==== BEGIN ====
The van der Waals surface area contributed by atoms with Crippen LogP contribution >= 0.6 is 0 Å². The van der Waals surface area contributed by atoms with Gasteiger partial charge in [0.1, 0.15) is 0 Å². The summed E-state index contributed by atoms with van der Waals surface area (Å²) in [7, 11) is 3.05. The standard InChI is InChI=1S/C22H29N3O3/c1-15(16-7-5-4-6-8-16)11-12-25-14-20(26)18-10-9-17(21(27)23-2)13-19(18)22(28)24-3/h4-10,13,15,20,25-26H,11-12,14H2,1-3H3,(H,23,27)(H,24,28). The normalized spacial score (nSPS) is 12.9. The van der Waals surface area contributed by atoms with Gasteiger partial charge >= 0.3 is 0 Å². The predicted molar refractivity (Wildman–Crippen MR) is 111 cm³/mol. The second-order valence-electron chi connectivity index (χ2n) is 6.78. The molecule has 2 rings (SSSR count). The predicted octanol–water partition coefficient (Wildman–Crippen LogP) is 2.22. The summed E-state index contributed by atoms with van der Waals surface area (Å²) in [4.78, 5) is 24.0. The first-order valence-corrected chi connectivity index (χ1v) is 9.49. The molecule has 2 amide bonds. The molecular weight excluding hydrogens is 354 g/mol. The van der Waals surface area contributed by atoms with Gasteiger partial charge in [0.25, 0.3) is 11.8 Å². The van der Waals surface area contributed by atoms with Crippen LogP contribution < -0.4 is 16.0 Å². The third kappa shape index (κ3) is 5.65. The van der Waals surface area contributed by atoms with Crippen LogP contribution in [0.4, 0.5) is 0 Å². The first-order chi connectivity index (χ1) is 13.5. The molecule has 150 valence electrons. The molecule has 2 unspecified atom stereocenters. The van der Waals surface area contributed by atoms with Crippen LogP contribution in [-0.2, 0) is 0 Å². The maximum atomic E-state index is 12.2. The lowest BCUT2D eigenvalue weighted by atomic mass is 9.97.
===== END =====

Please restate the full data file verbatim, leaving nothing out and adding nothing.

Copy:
The van der Waals surface area contributed by atoms with Crippen LogP contribution >= 0.6 is 0 Å². The van der Waals surface area contributed by atoms with Gasteiger partial charge in [0.1, 0.15) is 0 Å². The summed E-state index contributed by atoms with van der Waals surface area (Å²) in [7, 11) is 3.05. The standard InChI is InChI=1S/C22H29N3O3/c1-15(16-7-5-4-6-8-16)11-12-25-14-20(26)18-10-9-17(21(27)23-2)13-19(18)22(28)24-3/h4-10,13,15,20,25-26H,11-12,14H2,1-3H3,(H,23,27)(H,24,28). The normalized spacial score (nSPS) is 12.9. The van der Waals surface area contributed by atoms with Gasteiger partial charge >= 0.3 is 0 Å². The predicted molar refractivity (Wildman–Crippen MR) is 111 cm³/mol. The second-order valence-electron chi connectivity index (χ2n) is 6.78. The molecule has 2 rings (SSSR count). The predicted octanol–water partition coefficient (Wildman–Crippen LogP) is 2.22. The summed E-state index contributed by atoms with van der Waals surface area (Å²) in [4.78, 5) is 24.0. The first-order valence-corrected chi connectivity index (χ1v) is 9.49. The molecule has 2 amide bonds. The molecular weight excluding hydrogens is 354 g/mol. The van der Waals surface area contributed by atoms with Gasteiger partial charge in [0.25, 0.3) is 11.8 Å². The van der Waals surface area contributed by atoms with Crippen LogP contribution < -0.4 is 16.0 Å². The third kappa shape index (κ3) is 5.65. The van der Waals surface area contributed by atoms with Crippen LogP contribution in [0.4, 0.5) is 0 Å². The first-order chi connectivity index (χ1) is 13.5. The molecule has 150 valence electrons. The molecule has 2 unspecified atom stereocenters. The van der Waals surface area contributed by atoms with Crippen LogP contribution in [-0.2, 0) is 0 Å². The maximum atomic E-state index is 12.2. The lowest BCUT2D eigenvalue weighted by atomic mass is 9.97.